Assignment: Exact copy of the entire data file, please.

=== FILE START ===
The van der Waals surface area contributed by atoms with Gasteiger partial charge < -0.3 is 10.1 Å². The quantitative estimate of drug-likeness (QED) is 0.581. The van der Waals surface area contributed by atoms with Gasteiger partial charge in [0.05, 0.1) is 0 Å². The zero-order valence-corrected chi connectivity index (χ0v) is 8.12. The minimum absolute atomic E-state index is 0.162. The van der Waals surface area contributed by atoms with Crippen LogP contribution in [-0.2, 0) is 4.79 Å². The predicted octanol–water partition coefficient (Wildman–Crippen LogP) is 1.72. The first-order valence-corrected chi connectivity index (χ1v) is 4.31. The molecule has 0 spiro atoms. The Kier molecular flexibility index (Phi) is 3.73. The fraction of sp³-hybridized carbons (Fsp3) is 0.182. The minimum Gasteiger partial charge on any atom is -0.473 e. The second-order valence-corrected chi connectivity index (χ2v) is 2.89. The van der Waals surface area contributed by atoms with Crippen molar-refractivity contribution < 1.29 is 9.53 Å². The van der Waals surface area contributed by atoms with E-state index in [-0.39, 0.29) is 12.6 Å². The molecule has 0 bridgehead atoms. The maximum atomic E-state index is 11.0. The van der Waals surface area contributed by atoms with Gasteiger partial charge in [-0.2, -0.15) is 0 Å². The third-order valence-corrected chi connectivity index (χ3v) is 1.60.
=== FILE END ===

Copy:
The van der Waals surface area contributed by atoms with Gasteiger partial charge < -0.3 is 10.1 Å². The quantitative estimate of drug-likeness (QED) is 0.581. The van der Waals surface area contributed by atoms with Gasteiger partial charge in [0.05, 0.1) is 0 Å². The zero-order valence-corrected chi connectivity index (χ0v) is 8.12. The minimum absolute atomic E-state index is 0.162. The van der Waals surface area contributed by atoms with Crippen LogP contribution in [-0.2, 0) is 4.79 Å². The predicted octanol–water partition coefficient (Wildman–Crippen LogP) is 1.72. The first-order valence-corrected chi connectivity index (χ1v) is 4.31. The molecule has 0 spiro atoms. The Kier molecular flexibility index (Phi) is 3.73. The fraction of sp³-hybridized carbons (Fsp3) is 0.182. The minimum Gasteiger partial charge on any atom is -0.473 e. The second-order valence-corrected chi connectivity index (χ2v) is 2.89. The van der Waals surface area contributed by atoms with Crippen molar-refractivity contribution < 1.29 is 9.53 Å². The van der Waals surface area contributed by atoms with E-state index in [-0.39, 0.29) is 12.6 Å². The molecule has 0 bridgehead atoms. The maximum atomic E-state index is 11.0. The van der Waals surface area contributed by atoms with Gasteiger partial charge in [-0.2, -0.15) is 0 Å². The third-order valence-corrected chi connectivity index (χ3v) is 1.60.